Our Political Battles Choose Us — We Don’t Get to Choose Them
Posted on September 8, 2012
I promised Uri Brito, a friend, pastor and zealot for Jesus Christ that I’d respond to his irenic post on political strategy. I told Uri’s fine congregation last May that if I lived in Pensacola, I’d attend his church just to hear (and watch) him sing. What a rare and gifted man of God.
Uri and I agree on most issues: (1) that conservative Christians shouldn’t be wedded inextricably to the Republican Party; (2) that conservative Christians aren’t required to abandon the Republican Party; (3) that bomb-lobbers on all sides of political disputes should cool their jets; (4) that cultural dominion by cataclysm is a dead end — and un-Biblical to boot; (5) that Abraham Kuyper is a suitably paradigmatic figure in the formation of a Christian social theory; (6) that God is on our side and that Jesus’ kingdom will triumph before the Second Advent (postmillennialism); and (7) that “[w]e need more virtuous Christian dialogue.” Uri himself models that dialogue.
I believe there are only a couple of areas in which we’d disagree:
(1). That “the economic and moral journey of the Republican Party in the last 30 years [is judged] to be abysmal.” Economically, Republicans have spent at times nearly as eagerly as Democrats (George W. Bush was especially reckless in this regard), but in my view the Republicans have become vastly more Biblical in their moral positions (and I must mention that economics, too, is a moral issue) than 40 years ago. It’s imperative to recall that the Republican Party in the late 60’s and early 70’s was dominated by The Eastern Establishment (Nelson Rockefeller), mild Midwesterners (Gerald Ford and Eisenhower types) and anti-Communist foreign policy realists (Richard Nixon and Henry Kissinger). Barry Goldwater had been crushed by Lyndon Johnson in 1964. He was basically a libertarian — including on social issues, supporting abortion, in fact (later in life he lamented that the Party has fallen in to the hands of “religious kooks” and defended gay marriage). The point is that no serious Republican presidential contender from 1950 to 1980 (Reagan in 1976 excepted) could be a contender in the Republican Party today. Since Reagan, the party has become vastly more Biblical and outspoken on most social issues, largely the result of the burgeoning Southern influence on the Party. Reagan himself evolved into a more Biblically shaped conservative during his presidency. So, I find it hard to see how “the . . . moral journey of the Republican Party in the last 30 years [has been] abysmal.” If anything, they are headed in the “right” direction, though I do hope that Paul Ryan’s principles of severely limited spending will prevail.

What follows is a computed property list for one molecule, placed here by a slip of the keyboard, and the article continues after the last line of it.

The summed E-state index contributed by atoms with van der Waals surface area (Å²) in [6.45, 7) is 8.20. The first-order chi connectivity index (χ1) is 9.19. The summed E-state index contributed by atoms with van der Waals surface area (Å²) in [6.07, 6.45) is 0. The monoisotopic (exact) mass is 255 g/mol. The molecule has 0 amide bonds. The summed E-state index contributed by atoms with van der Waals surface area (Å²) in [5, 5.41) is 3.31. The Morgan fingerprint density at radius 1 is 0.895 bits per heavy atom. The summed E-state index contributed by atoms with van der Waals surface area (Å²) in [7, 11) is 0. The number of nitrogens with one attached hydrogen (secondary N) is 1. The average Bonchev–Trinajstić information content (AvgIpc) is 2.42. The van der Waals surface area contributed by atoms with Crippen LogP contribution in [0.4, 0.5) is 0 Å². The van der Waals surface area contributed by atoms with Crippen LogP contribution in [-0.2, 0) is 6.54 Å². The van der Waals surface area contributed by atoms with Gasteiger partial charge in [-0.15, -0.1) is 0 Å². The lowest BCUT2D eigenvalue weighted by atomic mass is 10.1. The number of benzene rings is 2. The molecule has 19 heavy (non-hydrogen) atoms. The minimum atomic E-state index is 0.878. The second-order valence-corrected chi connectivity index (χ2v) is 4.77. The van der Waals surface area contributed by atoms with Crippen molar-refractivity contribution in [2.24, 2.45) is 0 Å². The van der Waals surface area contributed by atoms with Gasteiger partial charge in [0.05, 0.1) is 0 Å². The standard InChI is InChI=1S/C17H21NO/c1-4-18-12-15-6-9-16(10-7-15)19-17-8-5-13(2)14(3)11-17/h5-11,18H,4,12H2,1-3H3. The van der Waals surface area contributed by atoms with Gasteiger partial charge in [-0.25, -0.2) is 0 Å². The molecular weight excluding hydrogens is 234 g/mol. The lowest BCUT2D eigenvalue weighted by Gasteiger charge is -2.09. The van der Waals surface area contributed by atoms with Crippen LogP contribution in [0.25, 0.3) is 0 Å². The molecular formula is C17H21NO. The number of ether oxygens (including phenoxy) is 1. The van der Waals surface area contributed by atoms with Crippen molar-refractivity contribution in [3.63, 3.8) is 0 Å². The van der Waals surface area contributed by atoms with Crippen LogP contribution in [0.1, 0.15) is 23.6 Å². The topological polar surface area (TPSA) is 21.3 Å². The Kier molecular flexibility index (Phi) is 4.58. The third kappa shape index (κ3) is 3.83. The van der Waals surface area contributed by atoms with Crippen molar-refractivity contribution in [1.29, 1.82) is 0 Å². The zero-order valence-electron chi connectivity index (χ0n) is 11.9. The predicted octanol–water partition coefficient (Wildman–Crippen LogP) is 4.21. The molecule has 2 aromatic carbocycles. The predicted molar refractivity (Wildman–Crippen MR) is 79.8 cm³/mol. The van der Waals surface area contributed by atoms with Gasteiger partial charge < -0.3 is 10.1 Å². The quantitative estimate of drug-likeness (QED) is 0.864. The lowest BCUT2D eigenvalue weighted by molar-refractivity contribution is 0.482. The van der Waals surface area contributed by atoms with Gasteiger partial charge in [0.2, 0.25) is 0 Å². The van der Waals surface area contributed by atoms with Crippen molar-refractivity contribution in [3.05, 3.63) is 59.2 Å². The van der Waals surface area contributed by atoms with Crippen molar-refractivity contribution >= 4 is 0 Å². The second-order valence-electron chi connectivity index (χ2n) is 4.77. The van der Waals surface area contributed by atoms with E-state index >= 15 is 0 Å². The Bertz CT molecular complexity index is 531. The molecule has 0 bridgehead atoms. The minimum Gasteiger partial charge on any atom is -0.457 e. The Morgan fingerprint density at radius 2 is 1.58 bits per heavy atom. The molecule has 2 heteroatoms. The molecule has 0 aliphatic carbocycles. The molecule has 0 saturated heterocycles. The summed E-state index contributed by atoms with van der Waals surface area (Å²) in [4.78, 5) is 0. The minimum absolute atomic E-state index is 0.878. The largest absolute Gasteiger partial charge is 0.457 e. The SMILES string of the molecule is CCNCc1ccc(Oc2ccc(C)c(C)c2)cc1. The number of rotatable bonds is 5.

I should mention too that almost all of these Republicans have been hawks. Pre-World War II Republicans were often doves (“non-interventionists”), but the threat of European fascism and global communism pressed the party into a more aggressive foreign policy, just as the Vietnam War moved a previously hawkish Democratic Party into dovish dithers. Reagan’s aggressively hawkish policy toward communism helped spell its demise, so at least that policy seems to have been pragmatically justified on the greatest existential threat to the United States (and the world) in the 20th century. It is also, in my view, Biblically justified, holding as I do the validity of the crusade and preventive war (see Harold O. J. Brown’s contribution), not to traditional Just War Theory, which tends to be shaped by natural law, not the Bible. That thorny discussion I must leave for another time!
(2) I don’t believe we have the luxury of sitting out a vote just because we’re annoyed by the deep failings of the candidate most manifesting Christian-influenced policies. God calls us to be faithful in the situation in which he places us. And that means working within the system in which he places us — as long as we don’t sin in doing it. This is why it was impermissible for Moses’ parents to collude in infanticide but permissible for the son for whom they risked their lives to be reared as a pagan emperor’s son. This is why it was impermissible for the three Hebrew boys to worship an idol but permissible for them to serve a pagan king. This is why it was impermissible for Daniel to avoid public prayer but permissible of him to rule a pagan kingdom. It seems this is one of the main points Jim Jordan was trying to make recently.
My view on what godly voting looks like in a traditional two-party constitutional democracy explains more specifically why I don’t believe we can just sit out significant elections, but I respect devout Christians like Uri who might disagree.